Theresa May has been defeated over Brexit in the House of Commons. (Again.) It underlines the major problem with any resolution to the Brexit crisis: there is a parliamentary majority, consisting of the bulk of the Conservative Party, the DUP and ten to 30 Labour MPs, for leaving the European Union under some form of May’s deal. But it can only cohere around a set of demands that cannot be achieved via negotiation with the EU.
There is another parliamentary majority, consisting of the bulk of the Labour Party, the SNP, Liberal Democrats, Plaid Cymru, Caroline Lucas and ten to 30 Conservative MPs, that opposes leaving the European Union without a deal. But it cannot cohere around what it wants other than rejecting no deal.
Something has to give to prevent us leaving without a deal on 29 March.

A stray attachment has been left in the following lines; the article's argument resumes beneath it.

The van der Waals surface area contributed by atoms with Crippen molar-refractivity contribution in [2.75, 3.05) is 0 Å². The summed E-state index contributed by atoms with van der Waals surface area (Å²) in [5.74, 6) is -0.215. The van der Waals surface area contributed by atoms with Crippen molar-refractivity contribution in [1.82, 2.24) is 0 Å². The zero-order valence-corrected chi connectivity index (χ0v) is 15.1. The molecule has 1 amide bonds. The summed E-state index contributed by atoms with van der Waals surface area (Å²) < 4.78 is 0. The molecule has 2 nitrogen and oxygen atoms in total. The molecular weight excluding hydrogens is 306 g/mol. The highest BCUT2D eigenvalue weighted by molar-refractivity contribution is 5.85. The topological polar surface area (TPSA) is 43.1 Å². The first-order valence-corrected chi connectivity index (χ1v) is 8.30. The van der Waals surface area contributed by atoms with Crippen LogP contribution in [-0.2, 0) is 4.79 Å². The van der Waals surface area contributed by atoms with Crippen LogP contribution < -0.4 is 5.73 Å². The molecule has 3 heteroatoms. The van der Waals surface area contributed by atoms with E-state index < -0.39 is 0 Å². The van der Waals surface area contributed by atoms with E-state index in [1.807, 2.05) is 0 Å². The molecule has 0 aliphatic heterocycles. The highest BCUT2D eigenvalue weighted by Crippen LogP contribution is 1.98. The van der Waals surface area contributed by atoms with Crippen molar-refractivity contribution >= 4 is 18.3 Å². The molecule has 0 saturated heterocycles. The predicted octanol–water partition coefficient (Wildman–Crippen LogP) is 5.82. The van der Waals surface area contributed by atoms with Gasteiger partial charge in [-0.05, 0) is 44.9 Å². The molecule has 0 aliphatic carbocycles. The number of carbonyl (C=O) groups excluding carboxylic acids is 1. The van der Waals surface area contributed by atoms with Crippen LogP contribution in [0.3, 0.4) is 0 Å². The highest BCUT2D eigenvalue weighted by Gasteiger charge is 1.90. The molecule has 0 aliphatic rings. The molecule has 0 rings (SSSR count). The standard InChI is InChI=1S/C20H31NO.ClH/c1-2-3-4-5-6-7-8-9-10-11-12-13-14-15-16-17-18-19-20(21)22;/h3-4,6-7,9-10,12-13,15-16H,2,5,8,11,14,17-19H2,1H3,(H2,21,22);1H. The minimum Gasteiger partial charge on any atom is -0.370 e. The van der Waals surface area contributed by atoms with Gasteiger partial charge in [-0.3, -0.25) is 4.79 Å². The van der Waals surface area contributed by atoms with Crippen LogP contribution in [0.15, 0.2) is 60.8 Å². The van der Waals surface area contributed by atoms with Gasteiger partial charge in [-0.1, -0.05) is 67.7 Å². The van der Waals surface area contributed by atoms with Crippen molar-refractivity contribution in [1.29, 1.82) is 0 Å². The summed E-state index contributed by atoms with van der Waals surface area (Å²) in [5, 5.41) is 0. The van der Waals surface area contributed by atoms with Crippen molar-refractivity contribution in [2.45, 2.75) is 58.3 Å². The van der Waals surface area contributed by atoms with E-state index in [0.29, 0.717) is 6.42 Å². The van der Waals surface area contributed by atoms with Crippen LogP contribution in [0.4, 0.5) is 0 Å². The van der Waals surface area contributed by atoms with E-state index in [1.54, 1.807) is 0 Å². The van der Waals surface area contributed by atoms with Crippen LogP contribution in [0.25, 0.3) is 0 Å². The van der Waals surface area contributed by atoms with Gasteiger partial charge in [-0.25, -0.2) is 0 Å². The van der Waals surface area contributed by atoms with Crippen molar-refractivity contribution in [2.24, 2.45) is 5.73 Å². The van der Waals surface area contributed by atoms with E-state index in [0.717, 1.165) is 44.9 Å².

Under the Fixed-Term Parliaments Act, you need a minimum of 26 working days for an election (parliament has to vote for one, the sovereign has to dissolve parliament and the act itself requires 25 working days). There are just 31 working days left until 29 March so an election means an extension, whether as the last act of the outgoing government or the first act of the incoming one.
What about another referendum? Well, again, a referendum requires an extension. And the path to a parliamentary majority for an extension, let alone a referendum or an election, is far from clear.
What is clear is that the only negotiated outcome that can pass this parliament, without some kind of fresh input from the people, is one that can command the support of the majority of Labour MPs. But it is not certain that there is any resolution to the Brexit crisis that can do that, either.